Legal marijuana may be coming to your town.
Alaska, Oregon and Washington, D.C., are all likely to legalize marijuana when voters take to the polls this November, and Florida voters could approve medical cannabis, making it one of the most populous states to do so.
That's just the start — more than a dozen other states are fertile ground for legalization efforts in the next few years.
Marijuana has been considered an illicit substance in the United States for a century and was outlawed by the federal government in 1937. Yet, in the past decade, support for legalizing pot has steadily climbed; it now stands at 54 percent, according to the Pew Research Center.
Two states have led the way: Colorado and Washington voted in 2012 to allow the cultivation, possession and sale of cannabis, contravening the federal government and aiming to flip the perception of the drug from a crime to a commodity. Nearly two dozen states allow marijuana for medical use.
So far, those trials have been a success. Crime in Colorado hasn't increased; neither has usage among teenagers. The federal government, despite billions spent to stop the consumption of marijuana, is mostly taking a hands-off approach to the legal pot trade.
Other states might soon follow suit. Aside from the crop that appear ready to legalize this year, drug reform activists hope to score victories in places like Arizona and California in 2016. Both states allow ballot initiatives, which give voters the chance to directly approve laws.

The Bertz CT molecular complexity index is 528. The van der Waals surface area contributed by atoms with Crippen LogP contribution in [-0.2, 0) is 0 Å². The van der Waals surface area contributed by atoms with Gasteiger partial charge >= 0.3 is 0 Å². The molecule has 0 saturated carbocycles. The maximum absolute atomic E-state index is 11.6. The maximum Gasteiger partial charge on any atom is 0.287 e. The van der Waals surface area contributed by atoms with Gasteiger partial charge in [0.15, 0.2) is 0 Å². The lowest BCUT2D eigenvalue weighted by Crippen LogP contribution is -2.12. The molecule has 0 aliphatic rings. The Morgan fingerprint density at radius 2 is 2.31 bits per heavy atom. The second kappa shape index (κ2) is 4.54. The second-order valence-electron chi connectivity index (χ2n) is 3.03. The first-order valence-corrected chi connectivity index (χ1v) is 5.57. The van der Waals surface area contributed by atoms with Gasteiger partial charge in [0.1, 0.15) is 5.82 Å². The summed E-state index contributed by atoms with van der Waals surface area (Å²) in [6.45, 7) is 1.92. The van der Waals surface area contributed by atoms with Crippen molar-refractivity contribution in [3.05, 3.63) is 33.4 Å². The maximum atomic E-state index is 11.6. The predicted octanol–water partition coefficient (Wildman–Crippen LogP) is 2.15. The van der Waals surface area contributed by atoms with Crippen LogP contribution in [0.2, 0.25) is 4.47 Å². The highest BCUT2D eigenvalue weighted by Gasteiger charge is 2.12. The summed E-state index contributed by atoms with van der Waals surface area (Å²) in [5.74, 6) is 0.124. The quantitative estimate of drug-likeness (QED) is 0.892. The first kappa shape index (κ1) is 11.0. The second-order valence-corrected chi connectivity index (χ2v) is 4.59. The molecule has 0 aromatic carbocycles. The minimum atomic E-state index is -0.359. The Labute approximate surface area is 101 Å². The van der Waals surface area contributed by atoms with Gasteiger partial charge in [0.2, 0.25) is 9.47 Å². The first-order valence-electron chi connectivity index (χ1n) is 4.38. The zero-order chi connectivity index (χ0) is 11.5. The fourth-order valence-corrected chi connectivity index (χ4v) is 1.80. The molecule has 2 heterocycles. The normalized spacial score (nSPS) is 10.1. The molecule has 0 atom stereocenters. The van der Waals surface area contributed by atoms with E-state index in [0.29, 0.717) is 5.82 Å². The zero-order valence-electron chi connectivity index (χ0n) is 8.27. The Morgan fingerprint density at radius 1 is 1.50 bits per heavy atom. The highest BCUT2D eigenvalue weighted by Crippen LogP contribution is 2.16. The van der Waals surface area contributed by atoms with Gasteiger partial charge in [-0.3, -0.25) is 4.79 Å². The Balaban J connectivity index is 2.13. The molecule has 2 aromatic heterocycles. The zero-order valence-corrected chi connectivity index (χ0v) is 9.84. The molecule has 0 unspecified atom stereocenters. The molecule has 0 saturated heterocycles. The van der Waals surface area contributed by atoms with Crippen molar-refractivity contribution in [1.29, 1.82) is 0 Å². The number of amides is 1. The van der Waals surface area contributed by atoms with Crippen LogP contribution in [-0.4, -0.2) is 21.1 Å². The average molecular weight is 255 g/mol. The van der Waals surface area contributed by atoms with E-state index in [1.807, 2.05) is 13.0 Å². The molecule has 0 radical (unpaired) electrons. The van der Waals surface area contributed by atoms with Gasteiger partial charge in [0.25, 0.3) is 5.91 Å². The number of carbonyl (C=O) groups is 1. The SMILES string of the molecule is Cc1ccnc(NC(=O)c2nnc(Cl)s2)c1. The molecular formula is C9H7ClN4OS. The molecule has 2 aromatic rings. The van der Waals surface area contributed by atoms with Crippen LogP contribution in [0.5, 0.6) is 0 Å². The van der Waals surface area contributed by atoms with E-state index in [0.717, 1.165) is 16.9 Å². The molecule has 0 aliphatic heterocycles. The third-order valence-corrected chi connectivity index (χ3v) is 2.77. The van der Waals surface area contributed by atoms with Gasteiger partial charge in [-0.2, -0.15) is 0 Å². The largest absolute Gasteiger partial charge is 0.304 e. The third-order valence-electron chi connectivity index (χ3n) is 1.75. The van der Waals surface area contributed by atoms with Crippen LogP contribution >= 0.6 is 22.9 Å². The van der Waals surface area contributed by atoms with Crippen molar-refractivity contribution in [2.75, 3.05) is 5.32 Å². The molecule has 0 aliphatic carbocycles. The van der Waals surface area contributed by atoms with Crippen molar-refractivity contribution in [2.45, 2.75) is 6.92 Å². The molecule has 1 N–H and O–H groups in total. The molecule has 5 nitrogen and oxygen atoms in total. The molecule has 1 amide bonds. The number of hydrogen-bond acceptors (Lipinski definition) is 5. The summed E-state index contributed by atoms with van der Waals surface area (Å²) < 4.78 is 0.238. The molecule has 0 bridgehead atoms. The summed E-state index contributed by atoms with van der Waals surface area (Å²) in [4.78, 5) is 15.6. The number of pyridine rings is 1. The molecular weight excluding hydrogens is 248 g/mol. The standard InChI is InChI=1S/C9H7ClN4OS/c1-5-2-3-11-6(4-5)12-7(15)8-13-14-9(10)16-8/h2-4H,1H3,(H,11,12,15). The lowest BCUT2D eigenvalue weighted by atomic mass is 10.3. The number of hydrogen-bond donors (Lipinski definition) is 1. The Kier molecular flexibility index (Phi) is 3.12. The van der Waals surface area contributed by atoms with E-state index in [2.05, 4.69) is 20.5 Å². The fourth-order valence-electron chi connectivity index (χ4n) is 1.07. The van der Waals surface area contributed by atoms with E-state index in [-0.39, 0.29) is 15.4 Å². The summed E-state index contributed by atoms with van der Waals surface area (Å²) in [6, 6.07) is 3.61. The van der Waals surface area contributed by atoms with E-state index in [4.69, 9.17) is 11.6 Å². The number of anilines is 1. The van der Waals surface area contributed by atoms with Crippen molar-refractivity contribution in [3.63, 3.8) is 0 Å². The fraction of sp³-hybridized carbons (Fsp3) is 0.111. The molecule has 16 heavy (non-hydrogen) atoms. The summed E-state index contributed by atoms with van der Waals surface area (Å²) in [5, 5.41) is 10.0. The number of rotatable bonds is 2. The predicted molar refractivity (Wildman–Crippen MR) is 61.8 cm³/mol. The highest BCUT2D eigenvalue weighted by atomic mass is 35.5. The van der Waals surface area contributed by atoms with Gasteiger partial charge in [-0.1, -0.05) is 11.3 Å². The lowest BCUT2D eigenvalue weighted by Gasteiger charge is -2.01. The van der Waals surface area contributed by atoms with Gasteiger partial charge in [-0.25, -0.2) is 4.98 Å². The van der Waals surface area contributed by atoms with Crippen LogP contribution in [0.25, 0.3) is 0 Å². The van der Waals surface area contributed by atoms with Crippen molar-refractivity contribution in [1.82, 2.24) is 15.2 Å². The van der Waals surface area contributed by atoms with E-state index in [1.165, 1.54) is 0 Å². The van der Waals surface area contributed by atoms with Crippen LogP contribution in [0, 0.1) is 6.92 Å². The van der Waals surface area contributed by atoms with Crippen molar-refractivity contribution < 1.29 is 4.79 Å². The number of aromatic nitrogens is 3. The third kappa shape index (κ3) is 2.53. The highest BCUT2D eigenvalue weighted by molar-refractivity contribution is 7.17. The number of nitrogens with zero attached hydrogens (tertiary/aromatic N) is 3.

To date, no state has approved legalization of recreational marijuana through the legislative process, but such a move might not be far away.
Several places in New England could be in play, according to Mason Tvert, communications director for the Marijuana Policy Project (MPP). He's hopeful that Vermont, New Hampshire or Rhode Island, which have all passed medical marijuana laws, might permit recreational use.
"If anyone's going to do it through legislature in 2015, it's going to be those three," he said.
Activists are also eying Texas, a Republican stronghold, as a possible long-term investment. MPP has a staffer there organizing support for medical marijuana or decriminalization in coming years. The goal would be full legalization by 2019.
Still, even a victory in Texas might not convince the federal government to drop its broad crackdown on cannabis. "The federal government is pretty defunct," Tvert said. "Regardless of what happens in the states, it doesn't necessarily equate to change on the federal level."
Graphics credit: Pedro Alvarez/Fusion
Ted Hesson was formerly the immigration editor at Fusion, covering the issue from Washington, D.C. He also writes about drug laws and (occasionally) baseball. On the side: guitars, urban biking, and fiction.